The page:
Can't fit Z-wave switches in box - need ideas


(Brent Cameron) #1

So Z-wave switches are huge compared to regular switches. I have bought a bunch of Leviton switches and dimmers and started installing them around the house. The issue is that I have several double electrical boxes that have 4-5 wires coming in. There is no room for all those wires between the switch and back of the box.

I really don’t want to rip apart the wall to put in a deeper electrical box. Does anybody have any other solution for this? Is there some sort of spacer you can use so that you can install the switch further from the wall creating extra space? If not someone should come out with one since I can’t be the only one to have this issue.

I would like to hear from anybody who has dealt with this issue.


#2

I’m sure that’s very frustrating. :disappointed_relieved: Different brands and models are different sizes. The Leviton are among the deepest. Home Depot is pretty good about publishing the exact specs if you want to compare particular models before you buy them.

There are electrical box extenders that you can buy, but then the entire box will stick out of the wall a little bit so you need to also get a beveled switch plate to handle the extra rise. Your local Home Depot should have some of the box extenders for around two dollars each , or you can buy them online. They are frequently sold for use when people are installing tile in kitchens and they need to extend the electrical box so that it stays flush with the tile. But they also work fine to give you just a little extra depth. Get one that is UL rated and you won’t have to worry about fire safety

Then you’ll need a “deep” switch plate to cover the extending box. Kyle switches happens to have a particularly good selection online, but again your local Home Depot should have some of these.

https://www.kyleswitchplates.com/deep-switch-plate-outlet-covers/

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Kyle also sells some “switch plate extenders” which are just a square box cover plate that gives you the extra height that way. So that’s another option.

https://www.kyleswitchplates.com/deep-switch-plate-extender-for-shallow-wallboxes-leviton-6197/

45856F3A-D11B-405C-AD24-3D5FC7FBBB2F

So there are several choices, all quite inexpensive. :sunglasses:

Yet another option is to use a thin in wall micro like the Qubino or Aeotec Nano, but for multi gang boxes I think it’s easier to use an integrated switch and just use a box extender. But different people like different styles.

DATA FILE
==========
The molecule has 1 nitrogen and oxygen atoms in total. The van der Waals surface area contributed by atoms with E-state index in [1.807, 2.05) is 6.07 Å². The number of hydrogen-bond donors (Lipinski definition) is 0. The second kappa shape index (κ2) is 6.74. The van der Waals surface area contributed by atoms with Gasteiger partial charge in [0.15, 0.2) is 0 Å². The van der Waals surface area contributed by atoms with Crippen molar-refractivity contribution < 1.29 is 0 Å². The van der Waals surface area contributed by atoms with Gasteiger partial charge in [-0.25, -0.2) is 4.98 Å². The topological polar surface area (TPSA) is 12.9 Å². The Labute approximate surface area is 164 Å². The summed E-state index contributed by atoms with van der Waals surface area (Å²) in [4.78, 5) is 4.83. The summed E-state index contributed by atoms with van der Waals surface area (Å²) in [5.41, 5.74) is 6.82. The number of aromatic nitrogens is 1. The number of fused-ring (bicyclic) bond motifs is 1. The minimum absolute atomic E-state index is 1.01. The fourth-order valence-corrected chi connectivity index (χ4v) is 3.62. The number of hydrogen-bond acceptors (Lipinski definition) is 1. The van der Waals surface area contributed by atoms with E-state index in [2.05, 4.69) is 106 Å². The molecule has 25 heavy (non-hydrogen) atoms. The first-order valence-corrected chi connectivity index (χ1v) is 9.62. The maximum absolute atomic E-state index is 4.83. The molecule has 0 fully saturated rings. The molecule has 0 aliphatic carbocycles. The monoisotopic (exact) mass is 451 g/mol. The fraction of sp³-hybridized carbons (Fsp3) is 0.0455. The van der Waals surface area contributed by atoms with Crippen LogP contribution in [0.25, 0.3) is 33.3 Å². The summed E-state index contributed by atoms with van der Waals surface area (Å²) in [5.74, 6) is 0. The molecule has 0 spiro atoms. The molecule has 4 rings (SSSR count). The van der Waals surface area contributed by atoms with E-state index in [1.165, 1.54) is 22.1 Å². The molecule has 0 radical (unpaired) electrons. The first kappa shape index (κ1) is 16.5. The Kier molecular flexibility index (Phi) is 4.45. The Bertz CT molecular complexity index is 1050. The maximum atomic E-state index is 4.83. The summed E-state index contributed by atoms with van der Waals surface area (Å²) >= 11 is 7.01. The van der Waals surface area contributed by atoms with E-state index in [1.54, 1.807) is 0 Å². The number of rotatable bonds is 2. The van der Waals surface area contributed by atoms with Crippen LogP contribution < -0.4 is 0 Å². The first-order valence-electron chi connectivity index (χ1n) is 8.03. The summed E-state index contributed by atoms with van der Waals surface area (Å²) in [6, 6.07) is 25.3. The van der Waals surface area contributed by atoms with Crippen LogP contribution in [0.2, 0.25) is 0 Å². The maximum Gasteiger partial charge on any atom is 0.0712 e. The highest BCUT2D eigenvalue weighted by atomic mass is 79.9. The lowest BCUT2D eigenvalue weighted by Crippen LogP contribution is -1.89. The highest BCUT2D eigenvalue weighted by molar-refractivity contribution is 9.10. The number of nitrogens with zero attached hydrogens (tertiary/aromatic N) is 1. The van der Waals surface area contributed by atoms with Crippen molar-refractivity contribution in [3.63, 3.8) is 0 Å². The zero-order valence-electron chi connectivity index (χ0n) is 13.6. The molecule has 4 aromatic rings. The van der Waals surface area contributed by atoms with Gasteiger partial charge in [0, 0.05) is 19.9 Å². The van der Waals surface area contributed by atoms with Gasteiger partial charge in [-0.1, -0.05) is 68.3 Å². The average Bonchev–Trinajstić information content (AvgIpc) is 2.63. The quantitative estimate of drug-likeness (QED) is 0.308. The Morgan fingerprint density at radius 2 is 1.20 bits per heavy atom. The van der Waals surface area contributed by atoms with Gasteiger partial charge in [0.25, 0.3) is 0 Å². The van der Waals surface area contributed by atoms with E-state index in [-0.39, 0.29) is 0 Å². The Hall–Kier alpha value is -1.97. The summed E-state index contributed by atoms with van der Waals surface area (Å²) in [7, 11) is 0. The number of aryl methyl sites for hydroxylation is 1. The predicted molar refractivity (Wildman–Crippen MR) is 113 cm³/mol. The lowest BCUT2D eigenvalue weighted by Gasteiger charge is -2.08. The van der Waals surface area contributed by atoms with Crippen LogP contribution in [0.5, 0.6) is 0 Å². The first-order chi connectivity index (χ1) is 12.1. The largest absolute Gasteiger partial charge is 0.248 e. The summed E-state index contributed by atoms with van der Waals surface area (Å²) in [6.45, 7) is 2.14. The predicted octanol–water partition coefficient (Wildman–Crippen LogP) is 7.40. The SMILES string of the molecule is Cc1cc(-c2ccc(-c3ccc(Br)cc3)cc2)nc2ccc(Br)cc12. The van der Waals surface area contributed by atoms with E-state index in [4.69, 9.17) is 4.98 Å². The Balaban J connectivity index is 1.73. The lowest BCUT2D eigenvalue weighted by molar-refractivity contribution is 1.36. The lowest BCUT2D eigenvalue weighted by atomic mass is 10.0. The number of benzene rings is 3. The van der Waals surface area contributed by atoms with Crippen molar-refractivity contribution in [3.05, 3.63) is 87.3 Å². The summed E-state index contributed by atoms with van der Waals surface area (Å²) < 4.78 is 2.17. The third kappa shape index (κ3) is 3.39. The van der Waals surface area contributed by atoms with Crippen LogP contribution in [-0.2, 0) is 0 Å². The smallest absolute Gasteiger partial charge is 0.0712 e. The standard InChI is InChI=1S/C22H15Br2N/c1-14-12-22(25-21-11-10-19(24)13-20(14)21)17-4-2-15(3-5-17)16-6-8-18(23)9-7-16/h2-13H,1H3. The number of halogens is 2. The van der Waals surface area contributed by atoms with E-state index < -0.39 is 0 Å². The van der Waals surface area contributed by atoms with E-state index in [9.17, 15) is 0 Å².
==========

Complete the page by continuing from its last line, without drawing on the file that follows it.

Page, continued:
(Brent Cameron) #3

Thanks @JDRoberts. That third one, Switch plate extender, would be perfect but it only comes in 1-gang not 2, which really sucks. Would have been much more cost effective. Will probably have to go with an extender and deep switch-plate.

Thank again, it will solve the problem without tearing things down.


(James L) #4

Not sure about your switch but with GE switches there are two holes in the back for each wire. Meaning you can daisy chain the neutral wire, which save a lot of space.


(Ron Talley) #5

They will probably fit…I had this issue but like posted above, I had to make sure I daisy chained the neutrals and any other wire that I could. Get some longer 6x32 electrical screws and then push them in there as best as you can and allow the screws to snug them in the rest of the way.


(Shanepcs) #6

I got all mine to fit but it just takes a little more planning in how to “fold” the wiring. I found it a pain, but eventually you can usually get them to work. The 3 switch boxes were the worst. Several times I was tempted to trip the length but didn’t due to some fear of electrical codes being violated.


(Brent Cameron) #7

Daisy chaining wont help. Having 4-5 electrical cables going into the box is just way to much wiring no matter how I fold them. I have tried for hours to get them to fit. My 2-gang switch in the kitchen with 4 cables going in has almost a 1cm gap on one side because there was no way to get one of the switches flush. And my origami skills are usually pretty good.

Maybe some of you guys have the deeper electrical boxes.


(Michael) #9